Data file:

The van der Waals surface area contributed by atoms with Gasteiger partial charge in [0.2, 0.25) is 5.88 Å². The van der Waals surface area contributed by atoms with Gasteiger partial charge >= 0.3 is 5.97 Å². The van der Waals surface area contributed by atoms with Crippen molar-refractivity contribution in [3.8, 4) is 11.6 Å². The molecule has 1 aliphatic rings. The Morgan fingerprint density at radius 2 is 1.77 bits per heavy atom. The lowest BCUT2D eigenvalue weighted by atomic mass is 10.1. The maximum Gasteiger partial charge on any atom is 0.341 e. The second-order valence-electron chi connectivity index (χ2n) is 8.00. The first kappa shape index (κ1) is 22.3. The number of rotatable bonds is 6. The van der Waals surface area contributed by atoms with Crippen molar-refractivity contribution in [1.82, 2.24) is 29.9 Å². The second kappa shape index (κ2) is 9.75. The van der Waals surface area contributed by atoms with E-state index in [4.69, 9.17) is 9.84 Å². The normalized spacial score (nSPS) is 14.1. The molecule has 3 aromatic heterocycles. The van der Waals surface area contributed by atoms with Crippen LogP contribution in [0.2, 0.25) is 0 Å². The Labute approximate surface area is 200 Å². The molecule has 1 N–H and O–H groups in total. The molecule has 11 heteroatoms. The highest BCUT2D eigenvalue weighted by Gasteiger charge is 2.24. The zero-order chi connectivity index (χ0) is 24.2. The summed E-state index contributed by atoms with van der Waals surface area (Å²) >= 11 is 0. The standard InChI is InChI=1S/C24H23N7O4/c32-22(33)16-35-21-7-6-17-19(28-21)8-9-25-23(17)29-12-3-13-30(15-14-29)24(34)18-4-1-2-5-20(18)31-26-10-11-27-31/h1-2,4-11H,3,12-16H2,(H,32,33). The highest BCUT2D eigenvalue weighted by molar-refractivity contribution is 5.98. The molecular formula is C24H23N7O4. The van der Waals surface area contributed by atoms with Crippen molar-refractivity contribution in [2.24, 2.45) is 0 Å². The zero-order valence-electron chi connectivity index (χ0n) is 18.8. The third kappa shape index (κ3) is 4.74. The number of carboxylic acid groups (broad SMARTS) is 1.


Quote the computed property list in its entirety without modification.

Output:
The van der Waals surface area contributed by atoms with Gasteiger partial charge in [0.2, 0.25) is 5.88 Å². The van der Waals surface area contributed by atoms with Gasteiger partial charge >= 0.3 is 5.97 Å². The van der Waals surface area contributed by atoms with Crippen molar-refractivity contribution in [3.8, 4) is 11.6 Å². The molecule has 1 aliphatic rings. The Morgan fingerprint density at radius 2 is 1.77 bits per heavy atom. The lowest BCUT2D eigenvalue weighted by atomic mass is 10.1. The maximum Gasteiger partial charge on any atom is 0.341 e. The second-order valence-electron chi connectivity index (χ2n) is 8.00. The first kappa shape index (κ1) is 22.3. The number of rotatable bonds is 6. The van der Waals surface area contributed by atoms with Crippen molar-refractivity contribution in [1.82, 2.24) is 29.9 Å². The second kappa shape index (κ2) is 9.75. The van der Waals surface area contributed by atoms with E-state index in [4.69, 9.17) is 9.84 Å². The normalized spacial score (nSPS) is 14.1. The molecule has 3 aromatic heterocycles. The van der Waals surface area contributed by atoms with Crippen LogP contribution in [0.2, 0.25) is 0 Å². The Labute approximate surface area is 200 Å². The molecule has 1 N–H and O–H groups in total. The molecule has 11 heteroatoms. The highest BCUT2D eigenvalue weighted by Gasteiger charge is 2.24. The zero-order chi connectivity index (χ0) is 24.2. The summed E-state index contributed by atoms with van der Waals surface area (Å²) >= 11 is 0. The standard InChI is InChI=1S/C24H23N7O4/c32-22(33)16-35-21-7-6-17-19(28-21)8-9-25-23(17)29-12-3-13-30(15-14-29)24(34)18-4-1-2-5-20(18)31-26-10-11-27-31/h1-2,4-11H,3,12-16H2,(H,32,33). The highest BCUT2D eigenvalue weighted by molar-refractivity contribution is 5.98. The molecular formula is C24H23N7O4. The van der Waals surface area contributed by atoms with Crippen molar-refractivity contribution in [2.24, 2.45) is 0 Å². The zero-order valence-electron chi connectivity index (χ0n) is 18.8. The third kappa shape index (κ3) is 4.74. The number of carboxylic acid groups (broad SMARTS) is 1.